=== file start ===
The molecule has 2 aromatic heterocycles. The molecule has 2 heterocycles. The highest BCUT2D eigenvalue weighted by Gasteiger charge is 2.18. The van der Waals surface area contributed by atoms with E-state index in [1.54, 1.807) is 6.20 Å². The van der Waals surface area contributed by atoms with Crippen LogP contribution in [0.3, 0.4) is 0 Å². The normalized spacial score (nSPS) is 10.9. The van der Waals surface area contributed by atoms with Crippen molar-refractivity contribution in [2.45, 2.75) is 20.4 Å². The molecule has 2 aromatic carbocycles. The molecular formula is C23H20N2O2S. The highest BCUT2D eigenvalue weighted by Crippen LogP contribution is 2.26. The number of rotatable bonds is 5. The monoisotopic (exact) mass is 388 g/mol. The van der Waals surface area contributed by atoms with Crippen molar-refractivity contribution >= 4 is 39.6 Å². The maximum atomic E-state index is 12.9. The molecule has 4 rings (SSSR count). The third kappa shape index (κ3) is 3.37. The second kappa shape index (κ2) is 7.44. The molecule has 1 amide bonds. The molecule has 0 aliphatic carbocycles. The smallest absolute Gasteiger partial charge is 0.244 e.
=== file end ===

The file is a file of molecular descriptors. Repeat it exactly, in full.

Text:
The molecule has 2 aromatic heterocycles. The molecule has 2 heterocycles. The highest BCUT2D eigenvalue weighted by Gasteiger charge is 2.18. The van der Waals surface area contributed by atoms with E-state index in [1.54, 1.807) is 6.20 Å². The van der Waals surface area contributed by atoms with Crippen LogP contribution in [0.3, 0.4) is 0 Å². The normalized spacial score (nSPS) is 10.9. The van der Waals surface area contributed by atoms with Crippen molar-refractivity contribution in [2.45, 2.75) is 20.4 Å². The molecule has 2 aromatic carbocycles. The molecular formula is C23H20N2O2S. The highest BCUT2D eigenvalue weighted by Crippen LogP contribution is 2.26. The number of rotatable bonds is 5. The monoisotopic (exact) mass is 388 g/mol. The van der Waals surface area contributed by atoms with Crippen molar-refractivity contribution >= 4 is 39.6 Å². The maximum atomic E-state index is 12.9. The molecule has 4 rings (SSSR count). The third kappa shape index (κ3) is 3.37. The second kappa shape index (κ2) is 7.44. The molecule has 1 amide bonds. The molecule has 0 aliphatic carbocycles. The smallest absolute Gasteiger partial charge is 0.244 e.